Facebook referred to the statement it provided for this story. At the time, Facebook’s spokesperson Peter Andy told The Post that the company is quickly removing posts that violate its ban on the sale of firearms and adding increasingly harsh penalties for people who break its rules, including permanent suspension of their accounts. “If we identify serious violations that could cause real-world harm, we don’t hesitate to contact law enforcement,” Stone said for this story, noting that most people who receive a strike in received less than two.
House panel advances bipartisan privacy legislation
A panel of the House Energy and Commerce Committee easily advanced the proposal, forwarding it to the full committee, Reuters said. Diane Bartz reports. This is a major development for landmark legislation, which would allow users to opt out of targeted advertising online. It would also allow users to sue certain companies that sell data inappropriately and would override most national privacy laws.
“Today’s markup is another important step towards our ultimate goal of passing meaningful national privacy legislation,” said the chairman of the House Energy and Commerce committee. Frank Pallone Jr. said, per Reuters.
Chairman of the Senate Commerce Committee Maria Canwell (D-Wash.) expressed serious reservations about the bill on Wednesday, casting its future in doubt. His committee controls the fate of the bill in the Senate.
After the @EnergyCommerce the subcommittee introduced its privacy bill, @RepSchakowsky said @SenatorCantwell shouldn’t let the perfect be the enemy of the good. “There’s a real momentum,” she said, “I don’t want her to get in the way. Consumers have been waiting for this for a long time. »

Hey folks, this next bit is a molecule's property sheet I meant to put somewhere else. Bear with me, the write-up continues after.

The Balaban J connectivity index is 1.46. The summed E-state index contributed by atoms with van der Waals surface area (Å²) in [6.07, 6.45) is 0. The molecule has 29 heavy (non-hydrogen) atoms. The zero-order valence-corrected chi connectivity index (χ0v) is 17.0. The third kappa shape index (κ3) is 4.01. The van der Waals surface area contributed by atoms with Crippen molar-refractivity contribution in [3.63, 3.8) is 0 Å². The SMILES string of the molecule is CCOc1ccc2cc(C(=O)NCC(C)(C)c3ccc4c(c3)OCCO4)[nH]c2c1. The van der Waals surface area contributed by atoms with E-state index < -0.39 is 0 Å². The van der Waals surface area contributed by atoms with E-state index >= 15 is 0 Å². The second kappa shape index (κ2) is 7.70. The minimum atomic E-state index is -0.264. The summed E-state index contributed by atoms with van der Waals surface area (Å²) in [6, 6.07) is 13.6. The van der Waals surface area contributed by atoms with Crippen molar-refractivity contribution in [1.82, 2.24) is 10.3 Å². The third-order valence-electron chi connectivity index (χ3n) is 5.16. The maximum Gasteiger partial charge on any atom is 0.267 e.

— Rebecca Kern (@rebeccamkern) June 23, 2022
New bipartisan bill aims to prevent high-risk countries from acquiring sensitive US data
The bill would significantly limit when sensitive US data can be hosted in countries deemed by the US government to be high risk, report Alexandra Alper and David Shepardson of Reuters. China appears to be a primary target of the legislation, they report.
The bill would require the Commerce Department to identify personal data that could harm US national security if exported. “If approved, the bill would also direct the Commerce Department to require licenses for bulk exports of identified categories of personal data to other countries and to deny exports to high-risk countries” , write Alper and Shepardson. “Data exports to low-risk countries would be unlimited, according to a summary of the bill.”
The bill is co-sponsored by the chairman of the Senate Finance Committee Ron Wyden (Golden.); Sen. Marco Rubio (R-Fla.), top Republican on the Senate Intelligence Committee; and Sense. Cynthia M. Lummis (R-Wyo.), Sheldon White House (DR.I.) and Bill Hagerty (R-Tenn.).
Meta supports tool used to control misinformation (Bloomberg)
TikTok turns on the slot machine (Bloomberg)
The DNC has a new secret weapon to find voters (Protocol)
Broadcom’s $69 billion VMware deal slated for lengthy EU antitrust probe (Financial Times)
Talk therapy apps face new questions from senators over data collection (The Verge)
Intel warns Ohio factory could be delayed because Congress drags its feet on funding (CNBC)
Netflix begins second round of layoffs, 300 positions cut (Variety)
Yelp Shuts Down Some Offices Dubbing Remote; The CEO calls the hybrid “hell” (Danielle Abril)
Khaby Lame is now the most followed TikToker in the world (The Verge)
- CEO and President of Midco Pat McAdaragh was elected Chairman of the Board of NCTA – the Internet & Television Association, which announced the elections for its Board of Directors.
- Marguerite Durkin joined TechNet as Group Executive Director for Pennsylvania and Mid-Atlantic Region.
- The Center for Strategic and International Studies is hosting an event on Artificial Intelligence and National Security on Tuesday at 4 p.m.
- CSIS Hosts Antitrust Law Event Thursday at 10 a.m.